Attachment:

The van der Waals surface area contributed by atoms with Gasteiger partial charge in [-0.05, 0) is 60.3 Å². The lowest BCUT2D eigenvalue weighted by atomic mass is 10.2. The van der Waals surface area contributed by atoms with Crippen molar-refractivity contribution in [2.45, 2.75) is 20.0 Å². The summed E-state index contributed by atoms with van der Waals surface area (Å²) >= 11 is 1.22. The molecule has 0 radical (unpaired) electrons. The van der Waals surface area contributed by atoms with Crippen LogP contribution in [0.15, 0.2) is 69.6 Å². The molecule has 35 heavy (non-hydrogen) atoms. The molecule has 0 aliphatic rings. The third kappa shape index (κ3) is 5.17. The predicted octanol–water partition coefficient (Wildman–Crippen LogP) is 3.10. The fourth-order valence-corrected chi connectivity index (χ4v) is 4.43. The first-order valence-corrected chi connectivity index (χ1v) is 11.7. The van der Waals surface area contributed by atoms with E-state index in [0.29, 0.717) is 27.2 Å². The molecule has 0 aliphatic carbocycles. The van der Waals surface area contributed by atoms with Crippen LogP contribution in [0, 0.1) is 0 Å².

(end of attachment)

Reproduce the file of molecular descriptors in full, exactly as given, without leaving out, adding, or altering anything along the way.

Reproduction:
The van der Waals surface area contributed by atoms with Gasteiger partial charge in [-0.05, 0) is 60.3 Å². The lowest BCUT2D eigenvalue weighted by atomic mass is 10.2. The van der Waals surface area contributed by atoms with Crippen molar-refractivity contribution in [2.45, 2.75) is 20.0 Å². The summed E-state index contributed by atoms with van der Waals surface area (Å²) >= 11 is 1.22. The molecule has 0 radical (unpaired) electrons. The van der Waals surface area contributed by atoms with Crippen LogP contribution in [0.15, 0.2) is 69.6 Å². The molecule has 35 heavy (non-hydrogen) atoms. The molecule has 0 aliphatic rings. The third kappa shape index (κ3) is 5.17. The predicted octanol–water partition coefficient (Wildman–Crippen LogP) is 3.10. The fourth-order valence-corrected chi connectivity index (χ4v) is 4.43. The first-order valence-corrected chi connectivity index (χ1v) is 11.7. The van der Waals surface area contributed by atoms with E-state index in [0.29, 0.717) is 27.2 Å². The molecule has 0 aliphatic carbocycles. The van der Waals surface area contributed by atoms with Crippen LogP contribution in [0, 0.1) is 0 Å².